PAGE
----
Once the unpredictable and acrimonious wrangling over the Lokpal bill is over and a so-far elusive draft of an “effective” Lokpal bill is sealed and enacted into law, India will enter the next stage of the anti-graft battle: the appointment of a Lokpal chairperson and its members. With the government’s ratings plummeting, it can ill-afford the public relations disaster of the kind it suffered when it appointed a tainted bureaucrat as the country’s premier anti-corruption watchdog, the chief vigilance commissioner (CVC).
In a first, the Supreme Court in March this year quashed the dubious appointment of former telecom secretary P.J. Thomas as the CVC after his arraignment in the infamous palmolein oil case of the 1990s was raked up again. The department of personnel and training had actually recommended initiating disciplinary proceedings against him. In the light of this disastrous episode, Outlook spoke to a few eminent citizens to ascertain who they think is best qualified to be the Lokpal.
The government and civil society drafts differ radically on the qualifications for Lokpal chairperson. While the former requires the nominee to be either a serving or former chief justice of India or a Supreme Court judge, the Jan Lokpal draft mandates the chairperson to have “extensive knowledge of law”. However, the latter places many conditions that limit candidature for the chairperson’s post. These include: anybody holding an office of trust or profit, anybody who has business interests and practises any profession. All members should also be of impeccable integrity with a record of public service especially in the field of fighting corruption. A person can also not be a member if he or she has a case involving “moral turpitude” framed against him by a court or has been a government servant in the last two years of being chosen. So here go the choices....
J.M. Lyngdoh comes to mind for his highly distinguished tenure as the Chief Election Commissioner and for his impeccable integrity. He is also a man who is highly conscious of the need to fight corruption. Even though he has retired, he has been active in the public sphere, especially as a petitioner in the Supreme Court in cases like the one that challenged the appointment of P.J. Thomas as the Chief Vigilance Commissioner. A second name is that of former SC judge B.P. Jeevan Reddy (who chairs the SC-appointed sit entrusted with the task of bringing back black money). He is a highly respected person among those in the legal profession. And, even before Anna’s campaign began, he had begun one against corruption in Andhra Pradesh.
Santosh Hegde is another person who could fit the bill, especially for what he has done to the office of the Lokayukta in Karnataka. A lot of people were miffed that the head of the government may not come under the Lokpal, but Hegde, conscious of the role and responsibility of the Lokayukta, didn’t hesitate from indicting B.S. Yediyurappa, the former Karnataka chief minister. A lesser-known name I would like to recommend is of K.R. Venugopal. He was a former secretary to the PM when P.V. Narasimha Rao occupied the post. He has unimpeachable integrity and is very humble, accessible and highly sensitive to the need of fighting corruption.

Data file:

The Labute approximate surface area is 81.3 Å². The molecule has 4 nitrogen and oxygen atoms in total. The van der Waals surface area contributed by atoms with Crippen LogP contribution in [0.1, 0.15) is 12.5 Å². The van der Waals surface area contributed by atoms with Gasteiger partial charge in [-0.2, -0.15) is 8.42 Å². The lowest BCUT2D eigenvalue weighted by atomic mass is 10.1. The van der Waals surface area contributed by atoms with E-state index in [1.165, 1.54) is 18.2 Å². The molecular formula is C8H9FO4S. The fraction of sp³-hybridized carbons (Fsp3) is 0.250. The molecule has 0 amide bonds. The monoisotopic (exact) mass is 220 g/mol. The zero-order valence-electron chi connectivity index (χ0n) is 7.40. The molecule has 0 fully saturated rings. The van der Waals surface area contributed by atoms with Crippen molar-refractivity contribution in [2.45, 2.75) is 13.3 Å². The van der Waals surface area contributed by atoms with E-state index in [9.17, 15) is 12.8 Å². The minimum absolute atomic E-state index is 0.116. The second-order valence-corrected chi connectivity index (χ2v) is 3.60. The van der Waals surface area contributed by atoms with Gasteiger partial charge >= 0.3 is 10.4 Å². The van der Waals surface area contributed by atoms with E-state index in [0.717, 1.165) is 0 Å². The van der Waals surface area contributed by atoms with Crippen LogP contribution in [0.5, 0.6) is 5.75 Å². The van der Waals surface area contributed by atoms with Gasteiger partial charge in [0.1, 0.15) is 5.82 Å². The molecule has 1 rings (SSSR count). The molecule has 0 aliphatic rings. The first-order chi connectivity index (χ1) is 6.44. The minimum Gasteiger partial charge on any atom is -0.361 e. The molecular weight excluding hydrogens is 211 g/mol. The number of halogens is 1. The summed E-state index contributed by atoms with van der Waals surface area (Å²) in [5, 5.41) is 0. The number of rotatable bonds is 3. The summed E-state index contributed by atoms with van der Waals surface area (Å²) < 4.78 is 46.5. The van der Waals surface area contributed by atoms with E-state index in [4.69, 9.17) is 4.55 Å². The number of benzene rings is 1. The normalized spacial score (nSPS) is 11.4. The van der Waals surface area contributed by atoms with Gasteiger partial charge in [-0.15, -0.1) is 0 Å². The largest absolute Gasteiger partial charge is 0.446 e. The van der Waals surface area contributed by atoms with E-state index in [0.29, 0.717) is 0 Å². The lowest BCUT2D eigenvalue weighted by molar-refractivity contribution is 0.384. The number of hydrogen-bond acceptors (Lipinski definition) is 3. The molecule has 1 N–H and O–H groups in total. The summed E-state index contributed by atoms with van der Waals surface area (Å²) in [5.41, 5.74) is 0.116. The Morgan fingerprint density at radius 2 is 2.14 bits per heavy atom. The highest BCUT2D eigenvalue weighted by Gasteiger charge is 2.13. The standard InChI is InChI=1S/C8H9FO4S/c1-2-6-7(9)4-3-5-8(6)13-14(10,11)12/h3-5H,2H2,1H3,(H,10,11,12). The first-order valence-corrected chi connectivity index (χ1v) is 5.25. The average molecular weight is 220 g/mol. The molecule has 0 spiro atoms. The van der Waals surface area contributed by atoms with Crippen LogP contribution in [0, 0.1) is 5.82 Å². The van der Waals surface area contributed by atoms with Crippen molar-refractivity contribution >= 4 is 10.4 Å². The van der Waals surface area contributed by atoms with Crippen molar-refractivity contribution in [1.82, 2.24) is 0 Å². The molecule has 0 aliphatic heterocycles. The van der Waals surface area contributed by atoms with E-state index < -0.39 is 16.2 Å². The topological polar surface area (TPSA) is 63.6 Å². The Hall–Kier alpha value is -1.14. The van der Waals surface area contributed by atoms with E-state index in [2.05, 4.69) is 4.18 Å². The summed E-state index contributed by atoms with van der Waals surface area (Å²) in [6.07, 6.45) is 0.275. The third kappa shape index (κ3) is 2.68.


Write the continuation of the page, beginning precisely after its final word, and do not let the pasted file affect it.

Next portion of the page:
Baijayant ‘Jay’ Panda
Lok Sabha MP
One can think of a few names like Justice Santosh Hegde, J.M. Lyngdoh, N.R. Narayanamurthy. But I would like to emphasise that in a country of 1.2 billion, there can be many other viable names too.
I think former cji J.S. Verma would be a good choice. He has rightfully earned for himself the reputation of being a clean judge. He has shown an affinity to get into the hurly-burly of politics. This was on display when, as chairman of the National Human Rights Commission (NHRC), he exposed Narendra Modi. (An NHRC team led by Verma had visited Gujarat after the riots and released a report in March 2002 indicting the state government on its failure to contain communal violence.) Another reason why he is an ideal candidate is because he is obstinate. If he knows he’s right, then it’s difficult to get him to let go of a position. This is something that would be useful as a Lokpal. In a way, he’s the Anna Hazare of the Supreme Court.
Member, working committee, NCPRI
I think Justice A.P. Shah is a very good name. He is somebody who is a very distinguished person, a former chief justice of the Delhi High Court and has many laudable decisions to his credit. I also think people from the social sector like Aruna Roy and Shekhar Singh, who have been involved with the RTI campaign, are also good names but unfortunately they are not going to accept the offer. Anyway, who the chairperson will be really depends on what functions the Lokpal will finally have, whether the chairperson will be a person who’ll just listen to grievances of the people or actually be tasked with cleaning up systemic corruption.
Former chief justice, Delhi High Court
Both the government and civil society drafts are on the extreme when it comes to qualifications for the Lokpal. While the government one has some general qualifications that are basic requirements, the Jan Lokpal demands that the candidate have a proven record of fighting corruption, something that those protesting now would be able to meet. While it would be improper to suggest any names at this stage, the person should have not just the commitment and acumen to fight corruption but also the knowledge of how the executive, judiciary and the legislature function.
But I am, in fact, not in favour of having one chief Lokpal as it will lead to unnecessary bitterness and competition amongst the members of the Lokpal committee. He or she should be first among equals, like the Chief Justice of the Supreme Court or a high court, with no special powers.